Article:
How to Convince People to Take Your Advice
Written by Dave Lorenzo on August 21, 2016 / Communication
To be great at sales you must be able to convince people to take your advice.
Do people regularly ask for your opinion and then do their own thing?
Are you amazed when people pay you for your advice and then immediately disregard it?
Have you ever wondered why this happens?
The answer lies not in what you say but in how you say it.
There are three specific steps that will help get people to put your good advice into practice. They are:
- Make an emotional appeal
- Give them specific action steps to follow
- Associate negative consequences with NOT following your advice
Here’s some additional detail on the steps listed above:
The Emotional Appeal – Ninety percent of all decisions that are made by humans in life are emotional decisions. It is human nature to make decisions based upon our emotional reaction to a given situation and the JUSTIFY our decision with rational reasoning.
This is even true in a business-to-business setting.
Once I was proposing a complex (and expensive) organizational effectiveness solution to a large multi-national company. There was an involved bidding process that had my firm up against two large competitors. My company nailed all of the presentations we gave to the decision-making board involved in this process. Our solution was competitively priced. We believed we were “a lock” to get the business. When the decision was made, we found out that the deal was awarded to the highest priced competitor. I asked for a meeting with the committee to debrief (mainly to find out why we were not selected so we could improve). The head of the procurement committee responded with a statement that I will never forget.
“Dave, your firm was a perfect fit in every way. When we presented the proposals to the president of the company he told us that we needed to go with your competitor. He said that his son played youth soccer with the president of the competing firm and he had a deep personal relationship with this man. He believed that this relationship would help us receive better service and save us money in the long run.”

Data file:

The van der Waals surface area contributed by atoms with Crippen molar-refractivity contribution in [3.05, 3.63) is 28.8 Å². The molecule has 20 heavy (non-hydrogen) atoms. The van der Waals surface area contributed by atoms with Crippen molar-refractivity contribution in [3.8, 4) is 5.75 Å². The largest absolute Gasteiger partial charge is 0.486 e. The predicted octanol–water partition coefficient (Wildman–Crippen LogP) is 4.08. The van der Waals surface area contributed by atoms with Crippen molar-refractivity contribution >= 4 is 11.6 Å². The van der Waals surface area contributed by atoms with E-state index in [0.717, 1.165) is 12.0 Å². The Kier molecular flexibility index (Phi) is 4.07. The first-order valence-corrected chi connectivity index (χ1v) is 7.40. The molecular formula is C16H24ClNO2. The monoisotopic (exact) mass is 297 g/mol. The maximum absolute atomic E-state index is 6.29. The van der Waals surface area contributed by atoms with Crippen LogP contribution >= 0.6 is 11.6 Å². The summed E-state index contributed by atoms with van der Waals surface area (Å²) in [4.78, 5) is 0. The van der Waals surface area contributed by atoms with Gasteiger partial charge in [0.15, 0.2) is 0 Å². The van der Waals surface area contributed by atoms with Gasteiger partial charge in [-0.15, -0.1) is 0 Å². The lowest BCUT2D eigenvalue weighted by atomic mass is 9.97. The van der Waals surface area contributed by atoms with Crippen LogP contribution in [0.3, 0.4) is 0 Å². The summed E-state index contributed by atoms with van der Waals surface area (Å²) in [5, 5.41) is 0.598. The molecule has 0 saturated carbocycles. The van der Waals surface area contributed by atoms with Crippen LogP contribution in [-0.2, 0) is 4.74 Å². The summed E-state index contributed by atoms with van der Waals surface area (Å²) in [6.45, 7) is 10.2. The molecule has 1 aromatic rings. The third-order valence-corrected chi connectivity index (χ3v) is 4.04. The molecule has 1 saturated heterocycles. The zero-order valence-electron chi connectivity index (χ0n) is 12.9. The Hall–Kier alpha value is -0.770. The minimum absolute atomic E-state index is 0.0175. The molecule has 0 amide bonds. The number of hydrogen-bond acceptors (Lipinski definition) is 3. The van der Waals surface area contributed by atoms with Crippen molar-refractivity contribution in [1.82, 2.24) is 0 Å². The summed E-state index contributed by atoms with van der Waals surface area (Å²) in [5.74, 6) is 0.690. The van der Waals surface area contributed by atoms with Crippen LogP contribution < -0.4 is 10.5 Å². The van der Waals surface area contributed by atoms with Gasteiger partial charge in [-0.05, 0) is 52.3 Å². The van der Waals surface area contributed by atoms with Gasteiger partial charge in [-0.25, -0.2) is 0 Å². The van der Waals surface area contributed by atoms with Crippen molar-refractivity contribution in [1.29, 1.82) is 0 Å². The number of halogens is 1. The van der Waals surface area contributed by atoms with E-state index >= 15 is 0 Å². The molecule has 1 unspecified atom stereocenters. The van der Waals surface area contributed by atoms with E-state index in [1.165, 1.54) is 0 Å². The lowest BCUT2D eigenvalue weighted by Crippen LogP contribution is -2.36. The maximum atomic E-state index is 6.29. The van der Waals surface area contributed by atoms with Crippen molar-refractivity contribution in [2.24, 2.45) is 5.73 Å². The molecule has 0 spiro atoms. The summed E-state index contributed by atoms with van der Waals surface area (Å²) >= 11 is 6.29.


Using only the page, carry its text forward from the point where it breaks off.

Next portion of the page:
In the case highlighted above, the president’s emotional decision – justified by logic, trumped even the most compelling logical argument I could make.
When you make an appeal to someone to take your advice, focus on emotions such as trust, integrity and fear (more on that in a few paragraphs). Emotions resonate with people. That’s what they remember.
Provide Specific Steps – We must make it easy for people to buy from us. There can be no ambiguity.
When you are taking a trip to a new place do you ever use your GPS? Do you keep glancing at the map or do you listen to the turn-by-turn commands? Which portion of the guidance do you find easier to follow? Most people respond that the turn-by-turn directions – the specific words – are easier to follow. This is because our brain finds it easier to grasp the directions in small segments. The map requires a specific visualization of the route and we all know that the map often does not accurately reflect the territory.
Giving people specific action steps to follow is a way to help them grasp one step at a time in a specific process. It is far more likely that folks will listen to, and take advantage of, our guidance if we break it down into manageable chunks.
Clearly Articulate the Consequences of NOT Following your Advice – This is where fear comes in. People are far more likely to take action to move AWAY from fear than they are to take action TOWARD pleasure. This is just how we are wired.
One of my neighbors is a personal trainer. He was having problems retaining clients after they went through the initial orientation session with him. He made one seemingly minor change in his approach and he doubled his client base almost overnight.
At the outset of the orientation training session he wrote down the participant’s weight, height and he calibrated their body fat. He then proceeded to take them through the exercises in the gym that he recommended for them. At the conclusion of the session he gave the participant an insurance actuarial chart that determined their life expectancy based upon their weight and their body fat.
He then circled the amount of years they were taking OFF of their life by being overweight. The fear – in this case the fear of an early death – was enough to motivate over 80% of his clients to sign up with him for a 90–day training program.
Fear is healthy. It keeps us from doing all kinds of stupid things that could harm us. We can all learn how to use fear for our benefit in our personal lives as well as in our interactions with our clients.
Remember, these tactics are powerful. If you use them to manipulate your client, you may get them to take action in the short run but ultimately they will feel betrayed if they find out that you used them unethically.
Here are three more resources you can use to help you sell more and get home on time for dinner every night.
You must know how your client thinks before you can convince him to take action. If you want to sell, you need to read this article.
If you are building a sales team, this may be the most important article you read this year. Creating a culture of sales success is critical for your growth and the growth of your company.
Want to create urgency? This is your guide. Read this article – right now.